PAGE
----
Amazon DynamoDB – a Fast and Scalable NoSQL Database Service Designed for Internet Scale Applications
Today is a very exciting day as we release Amazon DynamoDB, a fast, highly reliable and cost-effective NoSQL database service designed for internet scale applications. DynamoDB is the result of 15 years of learning in the areas of large scale non-relational databases and cloud services. Several years ago we published a paper on the details of Amazon’s Dynamo technology, which was one of the first non-relational databases developed at Amazon. The original Dynamo design was based on a core set of strong distributed systems principles resulting in an ultra-scalable and highly reliable database system. Amazon DynamoDB, which is a new service, continues to build on these principles, and also builds on our years of experience with running non-relational databases and cloud services, such as Amazon SimpleDB and Amazon S3, at scale. It is very gratifying to see all of our learning and experience become available to our customers in the form of an easy-to-use managed service.
Amazon DynamoDB is a fully managed NoSQL database service that provides fast performance at any scale. Today’s web-based applications often encounter database scaling challenges when faced with growth in users, traffic, and data. With Amazon DynamoDB, developers scaling cloud-based applications can start small with just the capacity they need and then increase the request capacity of a given table as their app grows in popularity. Their tables can also grow without limits as their users store increasing amounts of data. Behind the scenes, Amazon DynamoDB automatically spreads the data and traffic for a table over a sufficient number of servers to meet the request capacity specified by the customer. Amazon DynamoDB offers low, predictable latencies at any scale. Customers can typically achieve average service-side in the single-digit milliseconds. Amazon DynamoDB stores data on Solid State Drives (SSDs) and replicates it synchronously across multiple AWS Availability Zones in an AWS Region to provide built-in high availability and data durability.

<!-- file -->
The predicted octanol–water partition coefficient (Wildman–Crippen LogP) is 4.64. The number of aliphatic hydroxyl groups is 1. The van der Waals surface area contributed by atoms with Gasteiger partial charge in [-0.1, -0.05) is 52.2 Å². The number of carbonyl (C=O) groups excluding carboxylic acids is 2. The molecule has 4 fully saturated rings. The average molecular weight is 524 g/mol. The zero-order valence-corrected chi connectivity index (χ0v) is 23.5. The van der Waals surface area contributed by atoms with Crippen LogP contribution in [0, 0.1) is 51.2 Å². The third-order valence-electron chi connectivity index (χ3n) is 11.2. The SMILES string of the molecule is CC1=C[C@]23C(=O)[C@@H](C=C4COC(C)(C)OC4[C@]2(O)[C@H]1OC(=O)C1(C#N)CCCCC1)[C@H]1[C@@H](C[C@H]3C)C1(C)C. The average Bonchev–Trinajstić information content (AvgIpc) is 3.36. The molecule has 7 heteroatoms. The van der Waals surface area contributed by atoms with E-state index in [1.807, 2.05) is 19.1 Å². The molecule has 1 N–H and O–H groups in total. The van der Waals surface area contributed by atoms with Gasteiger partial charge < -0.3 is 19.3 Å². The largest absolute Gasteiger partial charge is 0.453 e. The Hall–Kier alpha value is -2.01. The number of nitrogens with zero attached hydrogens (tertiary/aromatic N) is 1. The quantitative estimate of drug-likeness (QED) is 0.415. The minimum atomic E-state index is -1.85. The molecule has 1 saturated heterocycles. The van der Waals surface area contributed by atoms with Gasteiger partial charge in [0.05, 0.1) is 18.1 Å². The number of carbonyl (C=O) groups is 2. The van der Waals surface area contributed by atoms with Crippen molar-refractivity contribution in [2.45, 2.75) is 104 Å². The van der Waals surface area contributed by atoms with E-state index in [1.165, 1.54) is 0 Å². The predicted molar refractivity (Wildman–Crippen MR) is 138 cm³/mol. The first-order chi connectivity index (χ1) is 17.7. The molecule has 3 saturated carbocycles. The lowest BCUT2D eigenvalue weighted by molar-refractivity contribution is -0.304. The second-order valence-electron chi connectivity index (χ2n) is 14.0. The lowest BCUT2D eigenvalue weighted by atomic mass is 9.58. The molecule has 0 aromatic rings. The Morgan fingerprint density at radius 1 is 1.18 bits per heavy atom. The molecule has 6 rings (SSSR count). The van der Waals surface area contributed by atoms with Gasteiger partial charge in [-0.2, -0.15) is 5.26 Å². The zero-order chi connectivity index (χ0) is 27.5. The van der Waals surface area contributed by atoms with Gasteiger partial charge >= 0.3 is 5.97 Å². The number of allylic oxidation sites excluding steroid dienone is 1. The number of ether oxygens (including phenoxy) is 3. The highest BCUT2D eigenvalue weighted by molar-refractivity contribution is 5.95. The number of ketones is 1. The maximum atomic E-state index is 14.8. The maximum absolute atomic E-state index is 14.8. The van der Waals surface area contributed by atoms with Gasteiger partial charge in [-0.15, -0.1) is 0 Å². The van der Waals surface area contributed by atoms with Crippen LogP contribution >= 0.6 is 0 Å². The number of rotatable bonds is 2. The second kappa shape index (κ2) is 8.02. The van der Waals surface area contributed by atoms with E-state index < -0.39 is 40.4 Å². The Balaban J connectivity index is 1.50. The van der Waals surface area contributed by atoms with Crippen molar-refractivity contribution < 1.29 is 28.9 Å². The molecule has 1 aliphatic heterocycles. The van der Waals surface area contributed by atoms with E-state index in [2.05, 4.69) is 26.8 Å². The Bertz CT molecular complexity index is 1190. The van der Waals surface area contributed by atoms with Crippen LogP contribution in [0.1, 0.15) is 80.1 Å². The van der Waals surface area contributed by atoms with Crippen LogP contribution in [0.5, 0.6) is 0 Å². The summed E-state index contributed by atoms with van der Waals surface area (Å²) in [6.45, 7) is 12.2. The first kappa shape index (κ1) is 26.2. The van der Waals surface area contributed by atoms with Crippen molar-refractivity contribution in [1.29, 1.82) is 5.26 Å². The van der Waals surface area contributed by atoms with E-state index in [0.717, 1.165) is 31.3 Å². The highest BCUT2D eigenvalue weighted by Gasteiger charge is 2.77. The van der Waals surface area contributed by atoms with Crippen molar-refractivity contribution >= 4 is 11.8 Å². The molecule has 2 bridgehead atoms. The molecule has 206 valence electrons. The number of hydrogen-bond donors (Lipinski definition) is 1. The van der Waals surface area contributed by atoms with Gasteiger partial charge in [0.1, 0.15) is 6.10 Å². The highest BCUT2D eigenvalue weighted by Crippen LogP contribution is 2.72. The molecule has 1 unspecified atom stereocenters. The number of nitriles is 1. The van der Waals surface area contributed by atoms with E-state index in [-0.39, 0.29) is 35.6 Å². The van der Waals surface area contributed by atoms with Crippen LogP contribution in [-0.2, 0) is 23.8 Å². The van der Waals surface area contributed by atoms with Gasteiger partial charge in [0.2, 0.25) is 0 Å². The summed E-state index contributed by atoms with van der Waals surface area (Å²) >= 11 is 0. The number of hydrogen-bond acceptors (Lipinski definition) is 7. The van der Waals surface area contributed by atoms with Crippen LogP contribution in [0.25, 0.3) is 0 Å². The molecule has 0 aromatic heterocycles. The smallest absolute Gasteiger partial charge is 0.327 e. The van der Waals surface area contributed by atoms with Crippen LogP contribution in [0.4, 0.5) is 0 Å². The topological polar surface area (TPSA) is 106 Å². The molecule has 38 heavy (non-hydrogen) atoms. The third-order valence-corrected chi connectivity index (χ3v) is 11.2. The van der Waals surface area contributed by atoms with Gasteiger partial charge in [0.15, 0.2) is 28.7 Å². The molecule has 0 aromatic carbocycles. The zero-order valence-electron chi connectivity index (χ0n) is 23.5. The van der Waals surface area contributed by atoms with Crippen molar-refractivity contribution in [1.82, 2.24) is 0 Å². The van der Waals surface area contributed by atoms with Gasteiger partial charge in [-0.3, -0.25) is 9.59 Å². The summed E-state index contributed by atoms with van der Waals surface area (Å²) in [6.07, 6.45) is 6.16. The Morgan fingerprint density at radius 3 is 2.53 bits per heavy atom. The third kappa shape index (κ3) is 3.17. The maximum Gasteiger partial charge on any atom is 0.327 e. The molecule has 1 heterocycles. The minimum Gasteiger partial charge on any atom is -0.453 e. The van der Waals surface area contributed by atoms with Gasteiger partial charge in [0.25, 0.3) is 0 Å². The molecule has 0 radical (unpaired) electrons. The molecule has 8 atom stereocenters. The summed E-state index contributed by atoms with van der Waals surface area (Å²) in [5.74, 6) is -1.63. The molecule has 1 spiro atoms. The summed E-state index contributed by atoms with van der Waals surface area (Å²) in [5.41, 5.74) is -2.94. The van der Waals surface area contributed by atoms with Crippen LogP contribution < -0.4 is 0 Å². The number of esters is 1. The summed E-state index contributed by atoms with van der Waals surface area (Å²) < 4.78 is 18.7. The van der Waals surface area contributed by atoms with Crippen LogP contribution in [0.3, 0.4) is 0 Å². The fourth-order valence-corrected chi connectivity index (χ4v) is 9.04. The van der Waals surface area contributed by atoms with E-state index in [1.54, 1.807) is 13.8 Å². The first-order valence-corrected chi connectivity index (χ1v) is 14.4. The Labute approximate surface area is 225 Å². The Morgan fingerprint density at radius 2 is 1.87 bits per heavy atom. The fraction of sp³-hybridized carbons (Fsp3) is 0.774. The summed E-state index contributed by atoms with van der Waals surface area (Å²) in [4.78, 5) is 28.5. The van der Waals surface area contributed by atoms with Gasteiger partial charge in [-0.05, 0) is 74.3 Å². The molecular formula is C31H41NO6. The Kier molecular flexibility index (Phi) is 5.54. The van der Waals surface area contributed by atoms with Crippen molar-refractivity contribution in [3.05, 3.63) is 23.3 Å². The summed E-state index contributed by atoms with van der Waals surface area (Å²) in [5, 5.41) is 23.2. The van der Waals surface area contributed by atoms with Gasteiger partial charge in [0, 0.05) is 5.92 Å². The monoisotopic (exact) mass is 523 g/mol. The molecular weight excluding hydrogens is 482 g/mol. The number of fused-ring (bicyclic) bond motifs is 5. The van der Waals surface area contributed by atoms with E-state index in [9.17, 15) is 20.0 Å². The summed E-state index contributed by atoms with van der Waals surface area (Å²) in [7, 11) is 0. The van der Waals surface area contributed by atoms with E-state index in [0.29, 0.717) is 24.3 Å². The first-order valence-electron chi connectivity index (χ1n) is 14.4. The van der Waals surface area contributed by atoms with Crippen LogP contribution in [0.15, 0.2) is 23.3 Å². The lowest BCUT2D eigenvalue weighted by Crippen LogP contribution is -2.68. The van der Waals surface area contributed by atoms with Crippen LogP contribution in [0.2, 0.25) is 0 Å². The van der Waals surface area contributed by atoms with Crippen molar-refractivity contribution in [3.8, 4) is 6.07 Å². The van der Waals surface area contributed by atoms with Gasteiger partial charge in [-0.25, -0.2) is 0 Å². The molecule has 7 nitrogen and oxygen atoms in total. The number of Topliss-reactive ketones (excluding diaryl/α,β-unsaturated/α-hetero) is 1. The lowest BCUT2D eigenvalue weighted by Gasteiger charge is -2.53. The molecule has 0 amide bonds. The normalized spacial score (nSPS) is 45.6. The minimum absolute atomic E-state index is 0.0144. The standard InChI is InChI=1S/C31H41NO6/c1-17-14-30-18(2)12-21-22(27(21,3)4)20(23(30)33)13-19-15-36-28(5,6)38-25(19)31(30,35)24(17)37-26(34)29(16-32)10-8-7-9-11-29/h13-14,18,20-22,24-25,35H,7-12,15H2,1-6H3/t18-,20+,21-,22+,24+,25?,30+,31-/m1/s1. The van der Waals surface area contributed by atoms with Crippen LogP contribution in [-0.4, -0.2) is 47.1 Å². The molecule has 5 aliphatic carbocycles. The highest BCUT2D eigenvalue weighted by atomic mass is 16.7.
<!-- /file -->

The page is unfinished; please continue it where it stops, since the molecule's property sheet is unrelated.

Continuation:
History of NoSQL at Amazon – Dynamo
The Amazon.com ecommerce platform consists of hundreds of decoupled services developed and managed in a decentralized fashion. Each service encapsulates its own data and presents a hardened API for others to use. Most importantly, direct database access to the data from outside its respective service is not allowed. This architectural pattern was a response to the scaling challenges that had challenged Amazon.com through its first 5 years, when direct database access was one of the major bottlenecks in scaling and operating the business. While a service-oriented architecture addressed the problems of a centralized database architecture, each service was still using traditional data management systems. The growth of Amazon’s business meant that many of these services needed more scalable database solutions.
In response, we began to develop a collection of storage and database technologies to address the demanding scalability and reliability requirements of the Amazon.com ecommerce platform. We had been pushing the scalability of commercially available technologies to their limits and finally reached a point where these third party technologies could no longer be used without significant risk. This was not our technology vendors’ fault; Amazon’s scaling needs were beyond the specs for their technologies and we were using them in ways that most of their customers were not. A number of outages at the height of the 2004 holiday shopping season can be traced back to scaling commercial technologies beyond their boundaries.
Dynamo was born out of our need for a highly reliable, ultra-scalable key/value database. This non-relational, or NoSQL, database was targeted at use cases that were core to the Amazon ecommerce operation, such as the shopping cart and session service. Any downtime or performance degradation in these services has an immediate financial impact and their fault-tolerance and performance requirements for their data systems are very strict. These services also require the ability to scale infrastructure incrementally to accommodate growth in request rates or dataset sizes. Another important requirement for Dynamo was predictability. This is not just predictability of median performance and latency, but also at the end of the distribution (the 99.9th percentile), so we could provide acceptable performance for virtually every customer.
To achieve all of these goals, we needed to do groundbreaking work. After the successful launch of the first Dynamo system, we documented our experiences in a paper so others could benefit from them. Since then, several Dynamo clones have been built and the Dynamo paper has been the basis for several other types of distributed databases. This demonstrates that Amazon is not the only company than needs better tools to meet their database needs.
Lessons learned from Amazon’s Dynamo